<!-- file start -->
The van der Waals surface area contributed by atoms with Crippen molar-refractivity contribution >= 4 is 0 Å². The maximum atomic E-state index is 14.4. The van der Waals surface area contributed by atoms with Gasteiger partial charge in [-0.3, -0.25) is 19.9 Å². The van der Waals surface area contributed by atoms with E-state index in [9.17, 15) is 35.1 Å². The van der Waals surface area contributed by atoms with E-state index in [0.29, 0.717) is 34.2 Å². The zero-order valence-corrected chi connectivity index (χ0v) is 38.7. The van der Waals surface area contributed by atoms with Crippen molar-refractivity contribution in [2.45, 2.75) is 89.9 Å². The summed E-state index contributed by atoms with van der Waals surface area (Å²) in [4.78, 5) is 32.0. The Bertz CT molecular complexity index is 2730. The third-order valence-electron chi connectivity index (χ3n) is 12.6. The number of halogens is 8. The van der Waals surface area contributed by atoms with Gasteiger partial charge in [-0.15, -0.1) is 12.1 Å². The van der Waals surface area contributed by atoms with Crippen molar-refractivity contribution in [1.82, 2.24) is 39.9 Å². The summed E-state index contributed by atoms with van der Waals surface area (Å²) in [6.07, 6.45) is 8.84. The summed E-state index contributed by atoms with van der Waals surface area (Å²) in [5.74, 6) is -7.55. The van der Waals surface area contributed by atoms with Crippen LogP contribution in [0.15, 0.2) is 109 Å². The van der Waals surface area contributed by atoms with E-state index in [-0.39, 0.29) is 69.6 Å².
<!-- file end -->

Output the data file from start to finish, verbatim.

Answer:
The van der Waals surface area contributed by atoms with Crippen molar-refractivity contribution >= 4 is 0 Å². The maximum atomic E-state index is 14.4. The van der Waals surface area contributed by atoms with Gasteiger partial charge in [-0.3, -0.25) is 19.9 Å². The van der Waals surface area contributed by atoms with E-state index in [9.17, 15) is 35.1 Å². The van der Waals surface area contributed by atoms with E-state index in [0.29, 0.717) is 34.2 Å². The zero-order valence-corrected chi connectivity index (χ0v) is 38.7. The van der Waals surface area contributed by atoms with Crippen molar-refractivity contribution in [2.45, 2.75) is 89.9 Å². The summed E-state index contributed by atoms with van der Waals surface area (Å²) in [4.78, 5) is 32.0. The Bertz CT molecular complexity index is 2730. The third-order valence-electron chi connectivity index (χ3n) is 12.6. The number of halogens is 8. The van der Waals surface area contributed by atoms with Gasteiger partial charge in [-0.15, -0.1) is 12.1 Å². The van der Waals surface area contributed by atoms with Crippen molar-refractivity contribution in [1.82, 2.24) is 39.9 Å². The summed E-state index contributed by atoms with van der Waals surface area (Å²) in [6.07, 6.45) is 8.84. The summed E-state index contributed by atoms with van der Waals surface area (Å²) in [5.74, 6) is -7.55. The van der Waals surface area contributed by atoms with Crippen LogP contribution in [0.15, 0.2) is 109 Å². The van der Waals surface area contributed by atoms with E-state index in [-0.39, 0.29) is 69.6 Å².